DEFINITION of 'Securities Industry Regulatory Authority - SIRA'

The former name of a regulatory body consisting of the National Association of Securities Dealers and the New York Stock Exchange Regulation. The Securities Industry Regulatory Authority was formed to govern business practices between securities brokers and the investing public. SIRA aims to reduce the cost inefficiencies of these two regulators operating separately.

BREAKING DOWN 'Securities Industry Regulatory Authority - SIRA'

The SIRA name was short lived, eventually changing to the Financial Industry Regulatory Authority, or FINRA. The change was made after complaints were issued regarding the close resemblance SIRA had to the Arabic term "Sirah". Sirah refers to biographical texts about Muhammad, prompting the NASD and NYSE to reconsider the name.

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RELATED FAQS
  1. How does FINRA differ from the SEC?

    With all the financial organizations out there, knowing what they all do can be as complicated as knowing where to invest. ... Read Answer >>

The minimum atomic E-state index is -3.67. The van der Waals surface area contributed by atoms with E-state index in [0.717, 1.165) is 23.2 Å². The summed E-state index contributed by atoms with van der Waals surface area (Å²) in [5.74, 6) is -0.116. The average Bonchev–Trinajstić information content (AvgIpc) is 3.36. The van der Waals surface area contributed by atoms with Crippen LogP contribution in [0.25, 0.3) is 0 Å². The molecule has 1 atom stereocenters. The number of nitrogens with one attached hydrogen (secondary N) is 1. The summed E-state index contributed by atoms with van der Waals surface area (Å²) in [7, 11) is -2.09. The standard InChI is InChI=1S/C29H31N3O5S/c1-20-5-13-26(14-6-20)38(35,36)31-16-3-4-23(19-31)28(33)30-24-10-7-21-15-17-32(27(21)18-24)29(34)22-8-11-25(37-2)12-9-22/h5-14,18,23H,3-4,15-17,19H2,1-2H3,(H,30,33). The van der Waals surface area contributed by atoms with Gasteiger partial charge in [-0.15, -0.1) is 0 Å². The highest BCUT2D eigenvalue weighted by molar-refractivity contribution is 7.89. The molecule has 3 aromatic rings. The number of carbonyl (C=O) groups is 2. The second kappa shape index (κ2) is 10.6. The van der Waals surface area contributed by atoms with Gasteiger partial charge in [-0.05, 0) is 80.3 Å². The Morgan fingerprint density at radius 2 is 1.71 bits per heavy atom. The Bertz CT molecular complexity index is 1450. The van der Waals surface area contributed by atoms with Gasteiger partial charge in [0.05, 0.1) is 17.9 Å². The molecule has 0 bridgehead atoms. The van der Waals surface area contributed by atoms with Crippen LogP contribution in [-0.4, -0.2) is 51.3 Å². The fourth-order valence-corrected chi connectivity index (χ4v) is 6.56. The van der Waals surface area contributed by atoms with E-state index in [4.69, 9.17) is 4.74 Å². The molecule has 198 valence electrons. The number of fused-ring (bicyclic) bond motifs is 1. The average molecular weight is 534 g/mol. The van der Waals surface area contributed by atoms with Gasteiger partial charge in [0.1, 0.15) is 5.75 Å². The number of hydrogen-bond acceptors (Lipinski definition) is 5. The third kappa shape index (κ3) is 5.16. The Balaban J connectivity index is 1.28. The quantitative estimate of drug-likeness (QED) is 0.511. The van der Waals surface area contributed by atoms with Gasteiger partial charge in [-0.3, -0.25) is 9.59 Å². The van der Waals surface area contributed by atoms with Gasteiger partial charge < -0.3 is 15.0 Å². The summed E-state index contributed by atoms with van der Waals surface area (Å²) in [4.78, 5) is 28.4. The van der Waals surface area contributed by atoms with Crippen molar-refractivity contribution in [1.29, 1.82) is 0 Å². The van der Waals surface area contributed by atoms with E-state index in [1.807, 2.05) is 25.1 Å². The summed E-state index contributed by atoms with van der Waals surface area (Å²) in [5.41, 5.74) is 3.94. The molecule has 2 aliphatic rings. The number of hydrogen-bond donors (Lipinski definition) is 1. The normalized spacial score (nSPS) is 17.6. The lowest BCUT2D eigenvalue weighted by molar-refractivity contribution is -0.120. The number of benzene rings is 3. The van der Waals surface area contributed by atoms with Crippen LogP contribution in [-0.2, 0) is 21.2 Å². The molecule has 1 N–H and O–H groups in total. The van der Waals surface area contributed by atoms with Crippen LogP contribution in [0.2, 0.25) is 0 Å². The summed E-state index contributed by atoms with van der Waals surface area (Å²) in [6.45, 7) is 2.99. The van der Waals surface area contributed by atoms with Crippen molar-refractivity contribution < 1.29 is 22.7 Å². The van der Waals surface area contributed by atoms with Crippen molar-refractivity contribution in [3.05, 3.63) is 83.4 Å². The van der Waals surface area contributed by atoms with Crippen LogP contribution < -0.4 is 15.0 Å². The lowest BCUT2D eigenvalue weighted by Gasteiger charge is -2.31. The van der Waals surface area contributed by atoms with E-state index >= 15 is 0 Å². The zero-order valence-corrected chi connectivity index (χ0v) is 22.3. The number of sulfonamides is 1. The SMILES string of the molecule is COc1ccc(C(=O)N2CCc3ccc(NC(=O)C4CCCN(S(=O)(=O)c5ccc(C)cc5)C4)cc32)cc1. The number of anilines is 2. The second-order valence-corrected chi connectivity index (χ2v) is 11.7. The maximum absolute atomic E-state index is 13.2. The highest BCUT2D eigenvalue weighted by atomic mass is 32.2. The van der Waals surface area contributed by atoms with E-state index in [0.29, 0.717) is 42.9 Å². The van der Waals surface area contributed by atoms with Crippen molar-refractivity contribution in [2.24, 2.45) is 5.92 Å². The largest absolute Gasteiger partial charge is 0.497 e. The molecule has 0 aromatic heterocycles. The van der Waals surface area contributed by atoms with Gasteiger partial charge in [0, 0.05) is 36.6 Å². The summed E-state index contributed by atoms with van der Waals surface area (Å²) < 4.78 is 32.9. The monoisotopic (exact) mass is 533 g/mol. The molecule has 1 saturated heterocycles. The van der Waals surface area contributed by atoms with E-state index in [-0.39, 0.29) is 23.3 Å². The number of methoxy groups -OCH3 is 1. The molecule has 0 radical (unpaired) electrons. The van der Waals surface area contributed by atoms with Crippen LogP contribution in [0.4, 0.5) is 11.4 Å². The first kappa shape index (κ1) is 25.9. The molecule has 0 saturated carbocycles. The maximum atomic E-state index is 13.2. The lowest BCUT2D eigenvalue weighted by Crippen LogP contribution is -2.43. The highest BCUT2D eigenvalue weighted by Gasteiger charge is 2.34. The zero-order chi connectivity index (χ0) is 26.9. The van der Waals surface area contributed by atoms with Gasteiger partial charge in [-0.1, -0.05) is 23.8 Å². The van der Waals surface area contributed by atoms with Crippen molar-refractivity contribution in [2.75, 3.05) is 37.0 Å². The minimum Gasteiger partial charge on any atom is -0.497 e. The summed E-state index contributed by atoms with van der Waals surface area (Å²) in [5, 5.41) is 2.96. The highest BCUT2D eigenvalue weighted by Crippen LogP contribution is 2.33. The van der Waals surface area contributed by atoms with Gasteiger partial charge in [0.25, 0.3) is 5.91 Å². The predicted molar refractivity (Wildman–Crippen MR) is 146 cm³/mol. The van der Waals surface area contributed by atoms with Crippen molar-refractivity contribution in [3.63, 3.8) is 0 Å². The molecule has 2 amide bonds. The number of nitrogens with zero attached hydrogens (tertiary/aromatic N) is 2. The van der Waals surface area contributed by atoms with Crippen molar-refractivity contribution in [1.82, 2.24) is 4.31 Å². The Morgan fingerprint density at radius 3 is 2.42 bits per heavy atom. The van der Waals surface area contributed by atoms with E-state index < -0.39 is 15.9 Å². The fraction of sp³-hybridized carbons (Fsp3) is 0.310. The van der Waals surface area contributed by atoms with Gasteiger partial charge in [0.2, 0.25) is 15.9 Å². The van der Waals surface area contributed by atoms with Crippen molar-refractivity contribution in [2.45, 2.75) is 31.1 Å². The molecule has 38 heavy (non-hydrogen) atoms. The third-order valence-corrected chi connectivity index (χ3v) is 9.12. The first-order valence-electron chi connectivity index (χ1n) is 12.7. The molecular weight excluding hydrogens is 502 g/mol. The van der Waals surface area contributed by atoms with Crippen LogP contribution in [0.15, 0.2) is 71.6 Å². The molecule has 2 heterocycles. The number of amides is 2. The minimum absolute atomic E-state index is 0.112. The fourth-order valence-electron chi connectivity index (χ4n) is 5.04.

2. How are asset management firms regulated?

    Find out how the asset management industry is regulated and how those regulations fit within the broader scope of financial ... Read Answer >>
  3. I want to start my own brokerage company, how do I become a member of FINRA?

    Before you read on, note that the Financial Industry Regulatory Authority (FINRA), (previously the National Association of ... Read Answer >>
  4. What does "in street name" mean, and why are securities held this way?

    In almost every instance when you buy or sell securities with a broker, your name is not actually on the stock or bond certificate. ... Read Answer >>
  5. Am I qualified once I complete my FINRA certification exam?

    Even if you have completed your Financial Industry Regulatory Authority or FINRA (previously the National Association of ... Read Answer >>
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